As of 2021, it is clear that plant-based eating is not just a passing trend, but it represents a permanent and growing change in how people are eating around the world.
Not everyone is so keen to make the shift, especially gym-goers and athletes, due in large part to misplaced preconceptions about not getting enough protein. But this notion has now been widely debunked given the extraordinary improvements and performance reported by some athletes who have embraced veganism or plant-based eating. But what is the truth? Have athletes really been able to perform better without eating meat and dairy?
Is a world record enough to convince you?
On 26th May 2021, world champion triathlete Kate Strong took on an extraordinary challenge. She didn’t just take on one world record, she took on three…at the same time, all on a static bike. Before taking on the feat, she said, “There exists a World Record for the furthest distance cycled on a static bike in 24 hours for a male… yet not a female. I intend to rectify this. And, if I’m intending to cycle for 24-hours, why not also attempt to break the current 1-hour and 12-hour world records at the same time!!”
How did Kate do? She smashed it like an avocado of course, cycling 24.2 miles in one hour, 216.24 miles in 12 hours, and becoming the first woman to complete a 24-hour cycling marathon on a static bike, riding over 433.1 miles in total. And did we mention that Kate is plant-based? She is also 42 years of age and rode a bamboo bike! Indeed, being on a plant-based diet allowed Kate to get herself into the condition needed to complete the challenge; before the world-record attempt(s), she said, “I believe I am in the best condition physically, mentally, and emotionally to give it my best shot”.
Why are athletes going plant-based?
There are many reasons why athletes are benefitting in terms of their health, athletic career longevity, and athletic performance, according to the Physicians Committee for Responsible Medicine (PCRM), including:
- Meat and high levels of cholesterol increase overall bodily inflammation, damaging the body’s ability to perform and recover. Plant-based diets have the opposite effect.
- Those on a plant-based diet typically have lower blood viscosity (i.e. it is not as thick as in meat-eaters) due to the reduced levels of lipids and cholesterol. As a result, it is easier for the blood to reach the muscles and tissues to provide oxygen, therefore boosting athletic performance.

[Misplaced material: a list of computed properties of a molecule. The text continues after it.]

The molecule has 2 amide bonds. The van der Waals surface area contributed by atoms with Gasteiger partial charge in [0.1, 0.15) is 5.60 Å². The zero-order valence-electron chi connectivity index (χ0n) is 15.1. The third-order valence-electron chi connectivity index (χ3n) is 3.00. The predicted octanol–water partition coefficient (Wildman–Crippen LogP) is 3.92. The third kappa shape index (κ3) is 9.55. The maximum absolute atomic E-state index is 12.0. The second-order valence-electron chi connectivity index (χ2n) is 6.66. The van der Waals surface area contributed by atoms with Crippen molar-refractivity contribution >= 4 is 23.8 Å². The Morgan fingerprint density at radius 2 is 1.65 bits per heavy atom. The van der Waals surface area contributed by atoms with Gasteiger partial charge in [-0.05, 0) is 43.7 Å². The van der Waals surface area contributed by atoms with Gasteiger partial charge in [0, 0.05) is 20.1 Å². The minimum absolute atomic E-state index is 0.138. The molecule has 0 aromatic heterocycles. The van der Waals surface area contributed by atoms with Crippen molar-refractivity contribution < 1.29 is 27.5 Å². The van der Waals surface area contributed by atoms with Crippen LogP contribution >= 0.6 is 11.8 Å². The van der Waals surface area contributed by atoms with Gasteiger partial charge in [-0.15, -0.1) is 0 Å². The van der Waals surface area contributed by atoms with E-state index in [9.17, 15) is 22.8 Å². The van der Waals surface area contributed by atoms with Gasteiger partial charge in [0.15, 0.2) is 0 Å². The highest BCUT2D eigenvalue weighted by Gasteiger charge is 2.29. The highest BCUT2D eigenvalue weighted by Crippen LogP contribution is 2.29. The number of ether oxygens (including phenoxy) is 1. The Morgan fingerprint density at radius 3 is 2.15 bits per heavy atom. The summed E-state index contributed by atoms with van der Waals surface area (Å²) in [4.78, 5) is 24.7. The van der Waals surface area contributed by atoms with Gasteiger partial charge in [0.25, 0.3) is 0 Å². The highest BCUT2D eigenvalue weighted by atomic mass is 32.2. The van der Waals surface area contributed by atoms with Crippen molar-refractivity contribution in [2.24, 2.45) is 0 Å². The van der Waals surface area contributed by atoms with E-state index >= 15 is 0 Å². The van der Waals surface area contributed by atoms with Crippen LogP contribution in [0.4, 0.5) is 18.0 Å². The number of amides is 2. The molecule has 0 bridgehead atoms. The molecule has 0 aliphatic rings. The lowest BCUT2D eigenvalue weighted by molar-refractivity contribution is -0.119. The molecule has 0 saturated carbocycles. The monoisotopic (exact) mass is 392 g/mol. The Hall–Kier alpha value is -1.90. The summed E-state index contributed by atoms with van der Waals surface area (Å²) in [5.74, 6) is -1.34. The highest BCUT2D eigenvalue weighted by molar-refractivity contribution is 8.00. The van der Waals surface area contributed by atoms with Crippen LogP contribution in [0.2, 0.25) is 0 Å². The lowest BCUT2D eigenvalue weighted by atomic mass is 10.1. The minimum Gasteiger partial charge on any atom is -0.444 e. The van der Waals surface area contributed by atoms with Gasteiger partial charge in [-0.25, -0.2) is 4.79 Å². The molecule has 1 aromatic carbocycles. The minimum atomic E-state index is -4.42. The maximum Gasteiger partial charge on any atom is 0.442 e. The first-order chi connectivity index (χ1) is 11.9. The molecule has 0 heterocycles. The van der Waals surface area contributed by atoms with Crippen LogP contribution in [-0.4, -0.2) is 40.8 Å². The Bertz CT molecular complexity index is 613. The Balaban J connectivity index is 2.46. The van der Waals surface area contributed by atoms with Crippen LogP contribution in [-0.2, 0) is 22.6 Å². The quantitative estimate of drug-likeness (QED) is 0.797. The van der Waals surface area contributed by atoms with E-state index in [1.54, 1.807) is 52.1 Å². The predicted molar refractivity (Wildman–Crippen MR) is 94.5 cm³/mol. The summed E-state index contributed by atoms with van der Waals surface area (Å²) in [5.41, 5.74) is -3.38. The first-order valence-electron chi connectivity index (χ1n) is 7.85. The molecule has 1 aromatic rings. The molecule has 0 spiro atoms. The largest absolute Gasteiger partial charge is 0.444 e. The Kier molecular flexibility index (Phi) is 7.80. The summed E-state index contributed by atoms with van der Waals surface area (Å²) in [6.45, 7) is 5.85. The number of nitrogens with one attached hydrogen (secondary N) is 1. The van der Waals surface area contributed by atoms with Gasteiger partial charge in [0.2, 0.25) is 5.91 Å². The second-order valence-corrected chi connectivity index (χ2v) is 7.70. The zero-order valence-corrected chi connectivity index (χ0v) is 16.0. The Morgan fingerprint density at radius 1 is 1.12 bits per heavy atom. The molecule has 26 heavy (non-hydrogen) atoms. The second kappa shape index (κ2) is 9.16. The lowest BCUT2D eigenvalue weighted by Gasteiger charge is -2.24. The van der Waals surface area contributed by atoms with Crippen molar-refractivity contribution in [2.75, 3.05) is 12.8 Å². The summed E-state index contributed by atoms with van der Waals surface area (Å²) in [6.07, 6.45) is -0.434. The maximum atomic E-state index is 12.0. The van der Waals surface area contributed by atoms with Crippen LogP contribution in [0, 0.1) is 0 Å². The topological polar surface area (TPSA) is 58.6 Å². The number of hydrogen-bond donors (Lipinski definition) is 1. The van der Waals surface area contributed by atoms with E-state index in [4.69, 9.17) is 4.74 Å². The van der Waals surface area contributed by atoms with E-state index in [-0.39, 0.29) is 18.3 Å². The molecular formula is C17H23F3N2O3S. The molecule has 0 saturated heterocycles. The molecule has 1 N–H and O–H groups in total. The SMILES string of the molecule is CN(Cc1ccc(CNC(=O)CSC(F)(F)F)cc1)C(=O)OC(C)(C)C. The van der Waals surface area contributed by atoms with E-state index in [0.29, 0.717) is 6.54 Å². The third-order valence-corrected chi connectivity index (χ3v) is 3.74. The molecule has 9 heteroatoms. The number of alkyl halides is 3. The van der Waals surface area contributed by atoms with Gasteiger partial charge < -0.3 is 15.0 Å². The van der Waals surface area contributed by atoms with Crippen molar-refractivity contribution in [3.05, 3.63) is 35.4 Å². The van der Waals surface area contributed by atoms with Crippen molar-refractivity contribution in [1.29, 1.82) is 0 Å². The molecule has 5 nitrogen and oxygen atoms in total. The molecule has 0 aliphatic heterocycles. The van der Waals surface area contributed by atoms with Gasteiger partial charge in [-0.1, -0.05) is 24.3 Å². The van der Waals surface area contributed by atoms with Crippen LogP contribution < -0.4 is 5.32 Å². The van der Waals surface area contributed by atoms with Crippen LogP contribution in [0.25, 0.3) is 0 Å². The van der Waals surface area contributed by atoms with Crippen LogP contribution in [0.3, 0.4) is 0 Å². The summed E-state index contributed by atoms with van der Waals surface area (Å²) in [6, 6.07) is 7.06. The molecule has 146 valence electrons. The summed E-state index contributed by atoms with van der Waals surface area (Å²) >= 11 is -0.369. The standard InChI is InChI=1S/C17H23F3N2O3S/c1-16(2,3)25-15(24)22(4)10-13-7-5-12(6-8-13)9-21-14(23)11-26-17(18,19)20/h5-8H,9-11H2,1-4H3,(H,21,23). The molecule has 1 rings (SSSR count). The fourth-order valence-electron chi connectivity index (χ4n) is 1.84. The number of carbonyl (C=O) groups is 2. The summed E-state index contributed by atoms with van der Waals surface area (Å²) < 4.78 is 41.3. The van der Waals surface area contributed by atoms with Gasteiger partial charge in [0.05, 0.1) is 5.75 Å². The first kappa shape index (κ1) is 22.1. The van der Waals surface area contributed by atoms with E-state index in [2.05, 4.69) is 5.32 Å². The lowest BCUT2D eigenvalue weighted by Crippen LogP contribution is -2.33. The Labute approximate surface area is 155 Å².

- People on plant-based diets have more flexible and wider arteries in general compared to meat-eaters. This improves the flow of blood around the body. According to PCRM, “One study found that even a single high-fat meal, including sausage and egg McMuffins, impaired arterial function for several hours”.
- Eating a plant-based diet means we consume more antioxidants; these help to neutralise free radicals, which cause muscle fatigue and impair athletic performance and recovery.
- Due to the lower levels of fat and increased levels of fibre consumed on a plant-based diet, body fat is reduced in plant-based athletes. This, in turn, is known to increase aerobic capacity and increase their VO2 max (this is the maximum amount of oxygen a person can utilise during intense exercise); both of these mean much-improved endurance.
Which athletes are vegan?
Kate Strong is not just a one-off vegan, however; countless top athletes do not eat meat or dairy, including:
- Serena & Venus Williams (tennis)
- Meagan Duhamel (figure skater and Olympic gold medallist)
- Carl Lewis
- Morgan Mitchell (Australian sprinter)
- Diana Taurasi (US basketball player)
- Novak Djokovic
- Victoria Pendleton
- Timothy Shieff (freerunner)
- Kyrie Irving (basketball)
- Scott Jurek (ultramarathon)
- Jermain Defoe (football)
- David Haye (boxer)
- Fabian Delph (football)
- Barny du Plessis (bodybuilding)
- Hannah Teter (snowboarding)
- Lewis Hamilton (Formula 1)
- Chris Smalling (football)
- Kendrick Yahcob Farris (Weightlifting)
If you are still on the fence and are concerned that plant-based eating may reduce your athletic performance, watch the movie ‘The Games Changers’ on Netflix. This will leave you in no doubt that switching to a wholly plant-based diet or at least reducing your meat and dairy consumption in favour of more fruits and vegetables may be the single best thing you can do for your body and overall health, whether you are an athlete or not.
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